The slopes of Rooster Hill
As far as mountains go, Rooster Hill would probably rank very high on the list of unassuming peak names. This name does not inspire visions of a grand and epic climb, and I can assure you that the process of reaching the top of this mountain is anything but
grand or epic. Of the numerous grassy peaks in the northern Big Horns of Wyoming, Rooster Hill is perhaps the easiest one to summit, requiring an easy stroll from the nearest road.
So why visit this peak? While its prominence of 320 feet does not make it a spectacular mountain, the small forested areas and the fields of thick wildflowers on its slopes make this a very pretty hike for anyone passing through on the Medicine Wheel Scenic Byway who wants to get out of the car for a half hour or so. Summit views include a nice look at Bald Mountain to the south, and Burnt Mountain can be seen off to the north; the vast forests that blanket large portions of this area stretch for many miles away to the north and east. Duncum and Medicine Mountains are the prominent peaks seen looking west from the summit.
Getting There and Climbing Information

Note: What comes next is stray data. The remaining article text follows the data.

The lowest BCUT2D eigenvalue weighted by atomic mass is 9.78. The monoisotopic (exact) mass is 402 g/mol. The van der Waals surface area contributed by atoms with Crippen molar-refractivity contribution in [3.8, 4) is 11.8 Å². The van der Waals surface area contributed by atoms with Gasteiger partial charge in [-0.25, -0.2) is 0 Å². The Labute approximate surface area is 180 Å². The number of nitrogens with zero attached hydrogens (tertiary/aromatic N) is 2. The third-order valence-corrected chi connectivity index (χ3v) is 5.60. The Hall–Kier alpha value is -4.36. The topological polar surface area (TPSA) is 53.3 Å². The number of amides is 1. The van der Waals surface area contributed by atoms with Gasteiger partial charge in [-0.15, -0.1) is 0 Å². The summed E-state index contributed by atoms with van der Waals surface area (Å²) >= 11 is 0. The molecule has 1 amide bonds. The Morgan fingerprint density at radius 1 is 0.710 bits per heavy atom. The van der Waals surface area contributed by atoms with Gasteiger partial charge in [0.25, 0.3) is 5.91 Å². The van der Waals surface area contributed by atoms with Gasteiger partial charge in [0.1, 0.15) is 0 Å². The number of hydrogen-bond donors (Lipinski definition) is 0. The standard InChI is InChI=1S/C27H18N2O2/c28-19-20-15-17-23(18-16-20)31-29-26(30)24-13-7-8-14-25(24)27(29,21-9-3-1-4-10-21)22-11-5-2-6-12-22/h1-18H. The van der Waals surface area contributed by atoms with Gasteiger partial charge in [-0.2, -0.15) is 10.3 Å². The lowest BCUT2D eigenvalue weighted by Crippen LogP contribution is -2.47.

Route around the forest Summit view to Duncum Mountain
From Lovell, Wyoming, take U.S. Highway 14A heading east for about 25.5 miles and turn left on Road 14, which is marked for Devils Canyon. To approach from Sheridan, Wyoming, follow Highway 14 to Burgess Junction, turn right on Highway 14A, and travel for about 18.5 miles. Drive on this road for a little ways and turn right at signs directing you to Burnt Mountain. Follow this road until you see the first section of forested area off to the right. Walk around to the right of the trees and up the slopes to the top; there is one small rocky band that pokes through the grass, but it is easy walking all of the way.
The round trip distance to the top of Rooster Hill is just less than one mile with 400 feet of elevation gain.
A sea of green, blue, and white
Red Tape and Camping
There are no fees to use this area. Access to this mountain is very easy except during the winter and spring, when Highway 14A is closed. The Big Horns are home to an abundance of wildlife, so be especially aware of moose, elk, black bears, and mountain lions when hiking in this area. There are no grizzlies in the Big Horns.
Places to camp in the Big Horns are numerous, with the majority of the range being open to dispersed camping. Camping is not allowed within 100 feet of lakes or streams, or within 1/4 mile of major roads. For complete rules and regulations, visit: http://www.fs.fed.us/r2/bighorn/recreation/camping/
Rooster Hill on Lists of John